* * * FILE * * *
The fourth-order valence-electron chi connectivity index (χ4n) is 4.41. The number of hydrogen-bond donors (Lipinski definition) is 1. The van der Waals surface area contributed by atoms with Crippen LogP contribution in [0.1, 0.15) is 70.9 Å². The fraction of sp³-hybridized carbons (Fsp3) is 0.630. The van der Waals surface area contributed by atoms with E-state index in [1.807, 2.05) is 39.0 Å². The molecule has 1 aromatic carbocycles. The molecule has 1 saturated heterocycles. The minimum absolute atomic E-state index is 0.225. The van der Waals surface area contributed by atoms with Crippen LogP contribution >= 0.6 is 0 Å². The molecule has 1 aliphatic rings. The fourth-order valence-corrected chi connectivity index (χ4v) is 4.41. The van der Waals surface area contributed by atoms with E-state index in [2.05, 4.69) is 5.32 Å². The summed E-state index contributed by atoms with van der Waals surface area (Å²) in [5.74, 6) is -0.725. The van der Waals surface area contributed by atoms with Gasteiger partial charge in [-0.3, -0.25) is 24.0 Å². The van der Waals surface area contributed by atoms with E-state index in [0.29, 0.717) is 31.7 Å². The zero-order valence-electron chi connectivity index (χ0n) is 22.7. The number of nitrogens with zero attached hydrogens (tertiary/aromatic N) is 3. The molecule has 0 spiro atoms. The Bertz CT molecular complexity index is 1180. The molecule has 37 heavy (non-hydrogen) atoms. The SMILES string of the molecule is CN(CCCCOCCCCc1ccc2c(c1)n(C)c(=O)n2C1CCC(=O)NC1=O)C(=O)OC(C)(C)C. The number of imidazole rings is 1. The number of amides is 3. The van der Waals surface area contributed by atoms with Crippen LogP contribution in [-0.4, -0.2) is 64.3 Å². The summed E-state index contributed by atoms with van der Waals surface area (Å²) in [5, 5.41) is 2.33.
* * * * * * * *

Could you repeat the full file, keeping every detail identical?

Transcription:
The fourth-order valence-electron chi connectivity index (χ4n) is 4.41. The number of hydrogen-bond donors (Lipinski definition) is 1. The van der Waals surface area contributed by atoms with Crippen LogP contribution in [0.1, 0.15) is 70.9 Å². The fraction of sp³-hybridized carbons (Fsp3) is 0.630. The van der Waals surface area contributed by atoms with E-state index in [1.807, 2.05) is 39.0 Å². The molecule has 1 aromatic carbocycles. The molecule has 1 saturated heterocycles. The minimum absolute atomic E-state index is 0.225. The van der Waals surface area contributed by atoms with Crippen LogP contribution >= 0.6 is 0 Å². The molecule has 1 aliphatic rings. The fourth-order valence-corrected chi connectivity index (χ4v) is 4.41. The van der Waals surface area contributed by atoms with E-state index in [2.05, 4.69) is 5.32 Å². The summed E-state index contributed by atoms with van der Waals surface area (Å²) in [5.74, 6) is -0.725. The van der Waals surface area contributed by atoms with Gasteiger partial charge in [-0.3, -0.25) is 24.0 Å². The van der Waals surface area contributed by atoms with E-state index in [0.29, 0.717) is 31.7 Å². The zero-order valence-electron chi connectivity index (χ0n) is 22.7. The number of nitrogens with zero attached hydrogens (tertiary/aromatic N) is 3. The molecule has 0 spiro atoms. The Bertz CT molecular complexity index is 1180. The molecule has 37 heavy (non-hydrogen) atoms. The SMILES string of the molecule is CN(CCCCOCCCCc1ccc2c(c1)n(C)c(=O)n2C1CCC(=O)NC1=O)C(=O)OC(C)(C)C. The number of imidazole rings is 1. The number of amides is 3. The van der Waals surface area contributed by atoms with Crippen LogP contribution in [-0.4, -0.2) is 64.3 Å². The summed E-state index contributed by atoms with van der Waals surface area (Å²) in [5, 5.41) is 2.33.